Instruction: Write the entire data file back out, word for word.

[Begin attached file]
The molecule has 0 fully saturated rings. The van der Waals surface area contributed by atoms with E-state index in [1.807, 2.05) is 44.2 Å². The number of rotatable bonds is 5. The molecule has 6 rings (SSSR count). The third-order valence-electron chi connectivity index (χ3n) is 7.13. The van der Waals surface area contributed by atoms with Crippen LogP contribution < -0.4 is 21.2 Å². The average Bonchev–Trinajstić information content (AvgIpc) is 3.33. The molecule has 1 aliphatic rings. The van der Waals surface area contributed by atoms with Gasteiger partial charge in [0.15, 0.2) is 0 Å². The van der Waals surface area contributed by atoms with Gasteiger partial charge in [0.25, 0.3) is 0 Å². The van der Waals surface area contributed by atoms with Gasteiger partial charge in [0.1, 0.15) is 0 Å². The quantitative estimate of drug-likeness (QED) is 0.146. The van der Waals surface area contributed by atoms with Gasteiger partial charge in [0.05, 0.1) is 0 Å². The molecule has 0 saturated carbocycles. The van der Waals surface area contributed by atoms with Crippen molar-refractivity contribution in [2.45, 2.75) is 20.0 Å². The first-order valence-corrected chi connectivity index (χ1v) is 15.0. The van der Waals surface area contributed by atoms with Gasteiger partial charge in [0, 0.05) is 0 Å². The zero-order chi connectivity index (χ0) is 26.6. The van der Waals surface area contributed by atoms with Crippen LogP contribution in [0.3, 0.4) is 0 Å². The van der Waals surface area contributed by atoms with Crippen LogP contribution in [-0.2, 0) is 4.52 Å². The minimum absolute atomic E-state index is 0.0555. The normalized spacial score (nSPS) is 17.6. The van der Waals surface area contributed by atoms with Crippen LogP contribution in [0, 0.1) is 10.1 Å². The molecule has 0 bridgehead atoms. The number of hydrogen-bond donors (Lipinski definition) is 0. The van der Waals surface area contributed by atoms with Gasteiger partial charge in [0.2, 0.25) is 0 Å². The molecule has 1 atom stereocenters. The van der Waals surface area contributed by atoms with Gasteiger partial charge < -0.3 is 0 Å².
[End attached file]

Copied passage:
The molecule has 0 fully saturated rings. The van der Waals surface area contributed by atoms with E-state index in [1.807, 2.05) is 44.2 Å². The number of rotatable bonds is 5. The molecule has 6 rings (SSSR count). The third-order valence-electron chi connectivity index (χ3n) is 7.13. The van der Waals surface area contributed by atoms with Crippen LogP contribution < -0.4 is 21.2 Å². The average Bonchev–Trinajstić information content (AvgIpc) is 3.33. The molecule has 1 aliphatic rings. The van der Waals surface area contributed by atoms with Gasteiger partial charge in [0.15, 0.2) is 0 Å². The van der Waals surface area contributed by atoms with Gasteiger partial charge in [0.25, 0.3) is 0 Å². The van der Waals surface area contributed by atoms with Gasteiger partial charge in [0.1, 0.15) is 0 Å². The quantitative estimate of drug-likeness (QED) is 0.146. The van der Waals surface area contributed by atoms with Gasteiger partial charge in [0.05, 0.1) is 0 Å². The molecule has 0 saturated carbocycles. The van der Waals surface area contributed by atoms with Crippen molar-refractivity contribution in [2.45, 2.75) is 20.0 Å². The first-order valence-corrected chi connectivity index (χ1v) is 15.0. The van der Waals surface area contributed by atoms with Gasteiger partial charge in [0, 0.05) is 0 Å². The zero-order chi connectivity index (χ0) is 26.6. The van der Waals surface area contributed by atoms with Crippen LogP contribution in [0.3, 0.4) is 0 Å². The van der Waals surface area contributed by atoms with Crippen LogP contribution in [-0.2, 0) is 4.52 Å². The minimum absolute atomic E-state index is 0.0555. The normalized spacial score (nSPS) is 17.6. The van der Waals surface area contributed by atoms with Crippen LogP contribution in [0, 0.1) is 10.1 Å². The molecule has 0 bridgehead atoms. The number of hydrogen-bond donors (Lipinski definition) is 0. The van der Waals surface area contributed by atoms with Gasteiger partial charge in [0.2, 0.25) is 0 Å². The molecule has 1 atom stereocenters. The van der Waals surface area contributed by atoms with Gasteiger partial charge < -0.3 is 0 Å².